NY CH'er off to LV -
Going to Vegas for a whole week and to ring in the new year! -- Meeting up with a bunch of semi-high-roller-friends (not sure what is considered "HIGH-roller") from out of the country that have been "invited" to stay at the Aria and they've invited me. -- Hooray!
They've asked me to book the restaurant rezzies, and I must say...even though I'm from New York, LV is looking like it could really be too much of a good thing. -- Especially to cram it all into 4 nights and 5days. - I've live in NY all my life and I still can't keep up with all the amazing restaurants I still have to try.
My friends are into the more trendy and swankier restaurants. They LOVE Nobu and go there almost every time they're in Vegas. But the NOBU here in NY has just turned me off to it pretty much completely that I know I'm going to be battling to NOT go there this time around.
I'm a huge fan of the more rustic, quaint, "simpler" places with AMAZING and SIMPLE food like the ones you find in the W. Village and Meatpacking district.
While my friends will be spending most of their time at the tables, after all they do have to pay for my room & meals SOMEHOW -- I'm looking for quaint wine bars, gastropubs, enotecas, izakayas, diners, bistros, etc. to pass my time. - Give me a GOOD bottle of wine and a GREAT charcuterie plate... and I'm happy for hours. - OH! And if at all possible, a place where maybe I could meet a great singly guy at one of these places that likes the same things? (OK, that may be asking for too much.)
Also need recommendations on restos for the whole group of us (maybe 15-20 including kids) for dinners as well. -- Italian, Japanese, Steak, New-American, etc.
Thanks in advance for all your help!
Just remember that the Strip will be closed from the afternoon of December 31 to the morning of January 1 to all but pedestrian traffic. There will be no cabs, buses, motor vehicles, etc. The Strip runs north and south. It will be closed from south of Tropicana to just north of Charelston. In addition, all of the east and west streets will also be closed to the same motor vehciles. This will effect your choice for December 31, 2009 or plan on walking or driving far out of your way to go behind the Strip hotels to park,
Most of the 'simpler' places are off strip...not sure if you are willing to travel? If you are, I would check out Vintner Grill and Nora's Wine Bar in Summerlin. Not too far off the strip is a great tapas place, Firefly...over on Paradise. Lotus of Siam is awesome for Thai and an Indian place just opened next door to that called Namaste, which has gotten great reviews but I haven't tried personally yet. On the strip, I really like Nove and N9Ne at the Palms and Boa and Sushi Roku at Caesars for large parties. There are a ton of places over at the Palazzo at the Venetian that you might want to check out as well. Hope that helps!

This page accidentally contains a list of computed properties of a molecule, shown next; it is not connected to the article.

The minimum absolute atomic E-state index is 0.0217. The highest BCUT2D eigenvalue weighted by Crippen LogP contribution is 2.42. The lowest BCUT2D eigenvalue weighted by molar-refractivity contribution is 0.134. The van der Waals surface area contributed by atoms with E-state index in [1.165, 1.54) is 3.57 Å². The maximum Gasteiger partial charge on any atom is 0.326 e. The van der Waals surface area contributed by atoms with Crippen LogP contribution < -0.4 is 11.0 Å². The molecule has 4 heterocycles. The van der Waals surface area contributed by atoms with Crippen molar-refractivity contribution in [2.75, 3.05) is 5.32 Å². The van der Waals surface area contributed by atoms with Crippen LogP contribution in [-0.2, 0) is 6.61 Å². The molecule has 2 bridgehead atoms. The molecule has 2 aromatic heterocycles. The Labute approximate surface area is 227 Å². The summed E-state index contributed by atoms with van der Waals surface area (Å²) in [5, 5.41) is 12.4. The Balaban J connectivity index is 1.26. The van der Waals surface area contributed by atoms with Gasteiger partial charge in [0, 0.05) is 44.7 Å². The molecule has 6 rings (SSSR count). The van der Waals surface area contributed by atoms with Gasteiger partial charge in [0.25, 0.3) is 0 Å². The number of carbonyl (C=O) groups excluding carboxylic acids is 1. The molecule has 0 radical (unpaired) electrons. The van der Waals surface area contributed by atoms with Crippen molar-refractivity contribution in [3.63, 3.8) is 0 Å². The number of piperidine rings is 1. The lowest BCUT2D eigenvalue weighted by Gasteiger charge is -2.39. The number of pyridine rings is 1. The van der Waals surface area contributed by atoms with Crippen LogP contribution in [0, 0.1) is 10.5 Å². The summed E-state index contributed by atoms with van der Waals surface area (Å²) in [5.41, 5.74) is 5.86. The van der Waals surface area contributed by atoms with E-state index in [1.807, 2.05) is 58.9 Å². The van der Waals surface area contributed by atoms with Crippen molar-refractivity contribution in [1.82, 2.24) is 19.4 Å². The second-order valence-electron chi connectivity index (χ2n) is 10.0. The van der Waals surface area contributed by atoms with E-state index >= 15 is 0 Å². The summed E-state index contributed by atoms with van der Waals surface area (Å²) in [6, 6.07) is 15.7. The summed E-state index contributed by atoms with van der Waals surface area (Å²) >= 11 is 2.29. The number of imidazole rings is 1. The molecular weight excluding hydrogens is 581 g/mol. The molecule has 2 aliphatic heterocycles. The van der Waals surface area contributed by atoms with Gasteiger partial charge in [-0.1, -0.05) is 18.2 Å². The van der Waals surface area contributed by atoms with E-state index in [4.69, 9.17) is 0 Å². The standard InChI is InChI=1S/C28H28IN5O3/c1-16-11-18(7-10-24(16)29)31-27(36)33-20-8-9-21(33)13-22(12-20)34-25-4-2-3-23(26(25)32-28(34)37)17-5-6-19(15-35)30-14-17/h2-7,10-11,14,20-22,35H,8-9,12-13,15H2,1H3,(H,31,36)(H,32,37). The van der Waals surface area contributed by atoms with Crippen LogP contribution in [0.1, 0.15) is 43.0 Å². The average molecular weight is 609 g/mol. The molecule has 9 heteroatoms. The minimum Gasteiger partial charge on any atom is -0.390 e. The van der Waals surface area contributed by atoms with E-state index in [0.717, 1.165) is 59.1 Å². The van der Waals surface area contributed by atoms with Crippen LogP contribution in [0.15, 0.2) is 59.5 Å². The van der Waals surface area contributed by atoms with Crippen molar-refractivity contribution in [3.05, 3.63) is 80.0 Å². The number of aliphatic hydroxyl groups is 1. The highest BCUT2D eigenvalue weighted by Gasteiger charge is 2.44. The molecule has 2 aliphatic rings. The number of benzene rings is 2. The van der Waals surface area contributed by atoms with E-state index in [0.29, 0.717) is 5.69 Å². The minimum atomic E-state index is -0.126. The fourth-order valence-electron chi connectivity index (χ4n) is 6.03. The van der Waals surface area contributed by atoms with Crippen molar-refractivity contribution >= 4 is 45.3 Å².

re: tear it up
If you're staying at Aria why not give some of the new restaurants in the City Center complex a try?
Since getting around might be a problem due to the strip being closed off you'd never have to worry about transportation problems. Everything at City Center is within walking distance and there will be plenty of dining choices available at the various hotels as well as at the Crystals shopping area.
Hey, I also love a good bottle of wine and a great charcuterie plate - and I'm a single guy who would love to go to a place with those things.
Shoot me an e-mail. WasHumanToo @ gmail
uptowngirl, as a Vegas resident, I have to say that asking for simple "quaint" food-oriented places on the Strip is like asking for cutting-edge molecular cuisine in Peoria: you're looking in the wrong place. there are no greenmarkets here. embrace swankiness/tackiness: it's what we do here! or take a 10-minute cab to Raku, in Chinatown....
I don't know if you're sick of Daniel Boulud since you're coming from NYC, butone of our favorites for something less formal than Guy Savoy or Joel Robuchon is Daniel Boulud Brasserie at the Wynn. The food is great and there is the signature "pool show" outside. The entrecote (bone-in ribeye) for two for about $100 was tender, juicy, and perfectly charred on the outside. It came with all sorts of accompaniments...split roasted bones filled with marrow, fried chickpea fries, pommes puree, creamed spinach, and an heirloom tomato salad as well as a rich Bearnaise sauce. We were stuffed, and found the price quite reasonable.